NeuroBytes, electronic neuron simulators developed by NeuroTinker were originally designed to teach students more about neuroscience through the use of hands-on projects. However, this new teaching tool is also well suited for use in other classrooms, such as introductory engineering courses. One issue within these courses is they lack an engaging biomedical engineering project which is suitable for all the students. NeuroBytes are relatively easy to use and require little prior knowledge. This technology bridges the gap between technology and biology or neurophysiology in order to show students the basic principles of biomedical engineering. A total of 15 students and two teachers in a dual credit engineering course, offered by the University of Arizona, participated in this evaluation of NeuroBytes. Teachers first completed a pre-lab survey and then a post-lab survey to determine if there was a need for this kind of tool and whether it was useful in their classroom. Students filled out a post-lab survey only after they had participated in a two-day lab where they were instructed to build a circuit with the provided kits which would respond to light and touch. The goal of the lab was to introduce students to the concepts of biomedical engineering and to show them the connection between the human nervous system and technology.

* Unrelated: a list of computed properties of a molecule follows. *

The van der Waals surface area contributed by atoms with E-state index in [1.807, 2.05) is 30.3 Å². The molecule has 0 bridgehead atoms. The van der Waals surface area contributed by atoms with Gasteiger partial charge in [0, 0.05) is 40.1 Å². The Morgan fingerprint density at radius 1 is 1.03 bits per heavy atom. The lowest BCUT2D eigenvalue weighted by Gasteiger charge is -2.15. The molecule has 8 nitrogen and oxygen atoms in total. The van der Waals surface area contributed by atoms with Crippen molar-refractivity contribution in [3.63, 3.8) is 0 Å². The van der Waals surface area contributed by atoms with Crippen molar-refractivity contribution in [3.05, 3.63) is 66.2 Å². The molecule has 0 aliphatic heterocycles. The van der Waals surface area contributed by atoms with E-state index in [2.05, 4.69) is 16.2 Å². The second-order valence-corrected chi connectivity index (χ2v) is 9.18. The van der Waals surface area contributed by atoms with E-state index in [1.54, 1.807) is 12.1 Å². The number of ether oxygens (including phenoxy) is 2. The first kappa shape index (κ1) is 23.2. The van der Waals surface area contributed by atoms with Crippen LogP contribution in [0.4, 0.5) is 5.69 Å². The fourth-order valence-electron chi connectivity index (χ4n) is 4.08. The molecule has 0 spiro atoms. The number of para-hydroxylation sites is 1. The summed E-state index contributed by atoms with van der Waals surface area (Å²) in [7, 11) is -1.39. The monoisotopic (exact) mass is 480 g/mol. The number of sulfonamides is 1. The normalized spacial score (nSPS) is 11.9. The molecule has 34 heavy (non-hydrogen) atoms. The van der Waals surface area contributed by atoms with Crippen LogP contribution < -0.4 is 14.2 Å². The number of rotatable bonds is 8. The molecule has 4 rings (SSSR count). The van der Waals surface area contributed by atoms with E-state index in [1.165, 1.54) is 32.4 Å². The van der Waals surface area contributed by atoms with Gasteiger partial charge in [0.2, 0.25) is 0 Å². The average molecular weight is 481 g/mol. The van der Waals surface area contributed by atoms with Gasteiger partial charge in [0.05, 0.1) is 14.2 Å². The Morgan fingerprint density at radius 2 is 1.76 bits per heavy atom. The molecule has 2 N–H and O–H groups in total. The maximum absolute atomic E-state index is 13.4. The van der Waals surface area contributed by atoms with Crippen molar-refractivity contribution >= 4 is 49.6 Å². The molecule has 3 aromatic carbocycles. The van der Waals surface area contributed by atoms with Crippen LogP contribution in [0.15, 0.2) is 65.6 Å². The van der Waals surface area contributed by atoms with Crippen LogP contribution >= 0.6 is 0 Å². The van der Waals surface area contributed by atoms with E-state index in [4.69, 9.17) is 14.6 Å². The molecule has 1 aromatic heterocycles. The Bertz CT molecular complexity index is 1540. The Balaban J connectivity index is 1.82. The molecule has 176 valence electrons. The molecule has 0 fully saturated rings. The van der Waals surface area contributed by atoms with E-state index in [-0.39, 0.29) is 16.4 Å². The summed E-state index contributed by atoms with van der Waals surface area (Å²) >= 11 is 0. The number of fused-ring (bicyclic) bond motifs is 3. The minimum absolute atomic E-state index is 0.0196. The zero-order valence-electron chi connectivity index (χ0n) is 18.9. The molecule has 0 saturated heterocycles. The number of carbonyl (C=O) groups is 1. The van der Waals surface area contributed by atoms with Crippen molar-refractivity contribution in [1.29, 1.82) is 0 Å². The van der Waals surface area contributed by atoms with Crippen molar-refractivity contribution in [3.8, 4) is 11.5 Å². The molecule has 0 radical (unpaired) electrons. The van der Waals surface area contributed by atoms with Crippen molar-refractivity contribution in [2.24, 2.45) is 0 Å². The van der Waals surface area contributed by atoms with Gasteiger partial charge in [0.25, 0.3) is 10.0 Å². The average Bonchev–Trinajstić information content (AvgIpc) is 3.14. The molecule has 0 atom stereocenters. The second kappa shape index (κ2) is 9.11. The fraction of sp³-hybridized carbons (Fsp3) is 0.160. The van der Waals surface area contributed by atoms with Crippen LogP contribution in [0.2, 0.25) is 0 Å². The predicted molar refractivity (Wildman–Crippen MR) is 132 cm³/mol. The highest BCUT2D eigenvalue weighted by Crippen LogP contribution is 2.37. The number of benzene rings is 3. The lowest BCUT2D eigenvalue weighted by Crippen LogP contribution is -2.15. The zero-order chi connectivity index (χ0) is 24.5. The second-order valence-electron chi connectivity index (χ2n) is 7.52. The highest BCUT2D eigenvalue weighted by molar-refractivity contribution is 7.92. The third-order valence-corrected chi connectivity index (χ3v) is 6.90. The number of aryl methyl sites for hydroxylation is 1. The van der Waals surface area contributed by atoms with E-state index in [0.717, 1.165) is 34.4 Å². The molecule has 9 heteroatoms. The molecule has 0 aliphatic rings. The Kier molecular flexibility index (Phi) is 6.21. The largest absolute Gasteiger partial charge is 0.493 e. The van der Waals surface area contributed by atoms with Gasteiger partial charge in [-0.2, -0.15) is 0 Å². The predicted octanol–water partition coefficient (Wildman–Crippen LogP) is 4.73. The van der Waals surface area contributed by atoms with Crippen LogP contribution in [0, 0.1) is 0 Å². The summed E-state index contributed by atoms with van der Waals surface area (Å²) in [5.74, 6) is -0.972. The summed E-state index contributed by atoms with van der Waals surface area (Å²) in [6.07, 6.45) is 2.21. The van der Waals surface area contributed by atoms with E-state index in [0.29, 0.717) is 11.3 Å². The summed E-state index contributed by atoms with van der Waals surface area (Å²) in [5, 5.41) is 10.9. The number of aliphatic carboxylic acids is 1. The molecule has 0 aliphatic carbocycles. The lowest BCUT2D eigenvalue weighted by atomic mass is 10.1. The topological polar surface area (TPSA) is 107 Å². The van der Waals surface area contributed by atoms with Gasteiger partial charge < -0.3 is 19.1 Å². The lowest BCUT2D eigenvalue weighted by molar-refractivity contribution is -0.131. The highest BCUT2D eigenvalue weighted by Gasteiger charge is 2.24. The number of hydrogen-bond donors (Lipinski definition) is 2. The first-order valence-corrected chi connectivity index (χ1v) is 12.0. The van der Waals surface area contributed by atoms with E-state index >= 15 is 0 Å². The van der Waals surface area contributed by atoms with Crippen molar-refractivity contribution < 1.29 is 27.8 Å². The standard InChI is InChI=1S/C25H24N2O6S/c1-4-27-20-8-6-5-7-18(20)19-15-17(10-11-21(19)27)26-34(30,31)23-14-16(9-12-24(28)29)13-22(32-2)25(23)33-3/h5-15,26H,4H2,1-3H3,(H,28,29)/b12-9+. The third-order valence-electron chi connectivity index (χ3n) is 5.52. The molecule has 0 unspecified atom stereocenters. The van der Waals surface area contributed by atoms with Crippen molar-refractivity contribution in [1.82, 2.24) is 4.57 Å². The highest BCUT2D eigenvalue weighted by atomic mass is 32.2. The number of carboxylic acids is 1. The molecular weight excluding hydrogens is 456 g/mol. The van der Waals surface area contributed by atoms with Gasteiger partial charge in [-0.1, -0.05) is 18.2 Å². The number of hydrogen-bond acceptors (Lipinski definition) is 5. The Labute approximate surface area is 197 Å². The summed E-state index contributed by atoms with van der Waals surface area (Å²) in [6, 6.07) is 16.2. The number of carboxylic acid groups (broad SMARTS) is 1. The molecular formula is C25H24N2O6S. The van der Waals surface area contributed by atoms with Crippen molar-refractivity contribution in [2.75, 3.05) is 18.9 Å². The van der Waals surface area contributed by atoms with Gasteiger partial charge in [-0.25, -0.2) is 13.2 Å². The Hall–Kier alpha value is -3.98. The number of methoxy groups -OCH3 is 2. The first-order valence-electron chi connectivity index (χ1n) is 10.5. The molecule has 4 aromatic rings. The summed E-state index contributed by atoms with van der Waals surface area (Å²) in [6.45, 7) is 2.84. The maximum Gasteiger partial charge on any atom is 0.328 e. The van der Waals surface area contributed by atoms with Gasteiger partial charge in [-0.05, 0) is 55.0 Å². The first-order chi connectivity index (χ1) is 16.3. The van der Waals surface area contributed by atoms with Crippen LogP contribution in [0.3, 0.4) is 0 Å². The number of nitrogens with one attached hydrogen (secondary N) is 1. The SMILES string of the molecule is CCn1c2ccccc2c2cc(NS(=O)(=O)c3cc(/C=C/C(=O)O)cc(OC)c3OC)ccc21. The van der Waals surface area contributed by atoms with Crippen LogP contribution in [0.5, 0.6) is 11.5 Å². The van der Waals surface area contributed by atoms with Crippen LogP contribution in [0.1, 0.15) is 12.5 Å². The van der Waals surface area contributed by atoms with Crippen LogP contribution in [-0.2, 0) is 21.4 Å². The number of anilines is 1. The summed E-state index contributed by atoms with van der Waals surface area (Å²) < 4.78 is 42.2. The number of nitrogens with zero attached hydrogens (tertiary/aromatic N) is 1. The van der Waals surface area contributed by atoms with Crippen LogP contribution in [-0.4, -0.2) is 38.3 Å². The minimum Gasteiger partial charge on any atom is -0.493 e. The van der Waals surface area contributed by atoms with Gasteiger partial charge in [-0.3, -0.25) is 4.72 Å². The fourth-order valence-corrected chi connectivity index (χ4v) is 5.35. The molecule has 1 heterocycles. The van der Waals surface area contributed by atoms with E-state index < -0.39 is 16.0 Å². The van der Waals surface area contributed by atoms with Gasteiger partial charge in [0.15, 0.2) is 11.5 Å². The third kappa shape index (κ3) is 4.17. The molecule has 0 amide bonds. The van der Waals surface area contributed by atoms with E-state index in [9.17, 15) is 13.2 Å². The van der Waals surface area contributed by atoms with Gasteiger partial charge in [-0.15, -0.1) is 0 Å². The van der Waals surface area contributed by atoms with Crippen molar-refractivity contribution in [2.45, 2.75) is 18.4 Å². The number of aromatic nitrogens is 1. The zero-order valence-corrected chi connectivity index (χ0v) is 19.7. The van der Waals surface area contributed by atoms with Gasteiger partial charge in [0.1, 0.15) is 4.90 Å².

|Original language||English (US)|
|Journal||ASEE Annual Conference and Exposition, Conference Proceedings|
|State||Published - Jun 23 2018|
|Event||125th ASEE Annual Conference and Exposition - Salt Lake City, United States|
Duration: Jun 23 2018 → Dec 27 2018
ASJC Scopus subject areas